The land of make-believe: Creating playful kids’ rooms on a budget
Most parents can relate: Redecorating your child’s room often turns out to be far more challenging than freshening up the decor in other areas of your home. After all, kids have their own personalities and tastes – and what you like might not mesh with their ideas of the world’s coolest bedrooms.
Obviously, as parents, we want the best for our kids but we also need to be budget-conscious these days. And, redecorating projects often spiral into endeavors that gobble up not only your budget but also your sanity. Often, what started out as a fun redecorating project can quickly turn into an overwhelming task that everyone in the family dreads finishing.
But, if you do it right and with some thoughtful pre-planning, redecorating kid spaces doesn’t have to be draining to your bank account or your patience, notes Donna Schroeder, Dutch Boy color marketing and design manager.
“There are a few basic decorating foundations that can have a huge impact on a child’s room, with color being at the forefront,” Schroeder says. “Aside from floors and window treatments, the largest area where color is used is on the walls. Luckily for parents, painting their child’s room is a fun, easy and very inexpensive way to update a living space. It’s also a great way to involve your child in the decision process so they can help create a memorable space to call their own.”
When choosing paint, a little forethought and some fundamental knowledge on color selection are all that’s needed. Don’t make the mistake of thinking there are “right or wrong colors.” Let creativity — and your child’s tastes — be your guide.
To lend a helping hand, Crayola and Dutch Boy offer a complete, 96-color palette of Crayola colors tinted in Dutch Boy Paint. It features fun, unique color chips sure to generate some enthusiasm from any child for a room makeover, as well as 16 inspiration cards featuring exciting room themes and designs that can help jump-start the creative process. With so many choices, chances are your child’s “favoritest” color will be among the mix.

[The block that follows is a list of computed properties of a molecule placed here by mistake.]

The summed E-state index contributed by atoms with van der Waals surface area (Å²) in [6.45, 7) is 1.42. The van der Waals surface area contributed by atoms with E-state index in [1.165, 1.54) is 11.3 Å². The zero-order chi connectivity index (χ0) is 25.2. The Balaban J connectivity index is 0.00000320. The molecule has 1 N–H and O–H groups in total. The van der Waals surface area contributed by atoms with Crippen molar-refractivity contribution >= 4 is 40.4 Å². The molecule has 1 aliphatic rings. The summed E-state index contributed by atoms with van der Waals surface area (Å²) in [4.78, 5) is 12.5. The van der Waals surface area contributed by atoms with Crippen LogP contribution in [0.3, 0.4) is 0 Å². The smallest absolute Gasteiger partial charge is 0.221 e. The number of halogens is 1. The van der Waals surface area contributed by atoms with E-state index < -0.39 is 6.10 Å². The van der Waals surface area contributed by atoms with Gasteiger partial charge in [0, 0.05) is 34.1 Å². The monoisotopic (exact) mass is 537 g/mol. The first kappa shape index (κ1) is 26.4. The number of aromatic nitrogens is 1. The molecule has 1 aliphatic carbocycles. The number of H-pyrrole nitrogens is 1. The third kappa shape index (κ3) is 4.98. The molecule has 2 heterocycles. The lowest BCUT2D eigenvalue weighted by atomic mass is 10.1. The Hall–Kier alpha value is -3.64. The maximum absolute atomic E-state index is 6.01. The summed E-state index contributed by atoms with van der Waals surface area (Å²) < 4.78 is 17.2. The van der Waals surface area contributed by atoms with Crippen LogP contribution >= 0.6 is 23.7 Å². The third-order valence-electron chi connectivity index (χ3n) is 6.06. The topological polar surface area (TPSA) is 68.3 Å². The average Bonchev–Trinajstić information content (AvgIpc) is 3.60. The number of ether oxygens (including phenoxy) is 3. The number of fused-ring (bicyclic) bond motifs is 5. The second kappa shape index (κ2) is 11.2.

Redecorating a fresh, new space for children goes beyond selecting paint colors and decorating themes. If you’re planning a significant revamping of a room, or are perhaps welcoming a new baby, look into double-duty furniture, such as changing tables that convert easily into a bureau, so once a baby is out of diapers, the table can still serve a purpose in the room.
If your children are older, there’s nothing wrong with refurbishing hand-me-down furniture to give their rooms a new look — and save some money. A little ingenuity, paint and some old-fashioned elbow grease can turn a beat-up, dated old armoire, bookshelf or desk into a whimsical piece of expression in any room, not to mention handy storage for toys, clothing, books and more.
Speaking of storage, more is always better – over-plan rather than installing just enough for current belongings. Let’s face it: kids come with lots of stuff that seems to multiply nightly. The cabinet that can hold a few blankets and books today likely will end up stuffed with clothes, toys and collectibles even a year or two down the road. There are plenty of cost-effective and colorful storage and closet units available at a variety of home improvement retailers.
And don’t forget extending creativity to the finishing touches — accessories like window treatments and novelty throw rugs. Create fanciful designs on plain, inexpensive roman shades or room-darkening blinds by decorating them with patterns from fun stencils or stamps, using paints that coordinate with the wall and trim palette. From flowers or cars to trains or fairies, the possibilities for livening up plain window treatments are endless — and far from costly. Area rugs add another bit of special personalization to a child’s bedroom. A lively, patterned rug can add a lighthearted feel to any space.
“With a little planning and a lot of imagination, it’s easy to create a playful space for kids that pops with color and some personalized magic, even on the tightest budget,” Schroeder says. “In fact, they might like it so much when you send them to their room; they might not want to leave.”
Courtesy of ARAcontent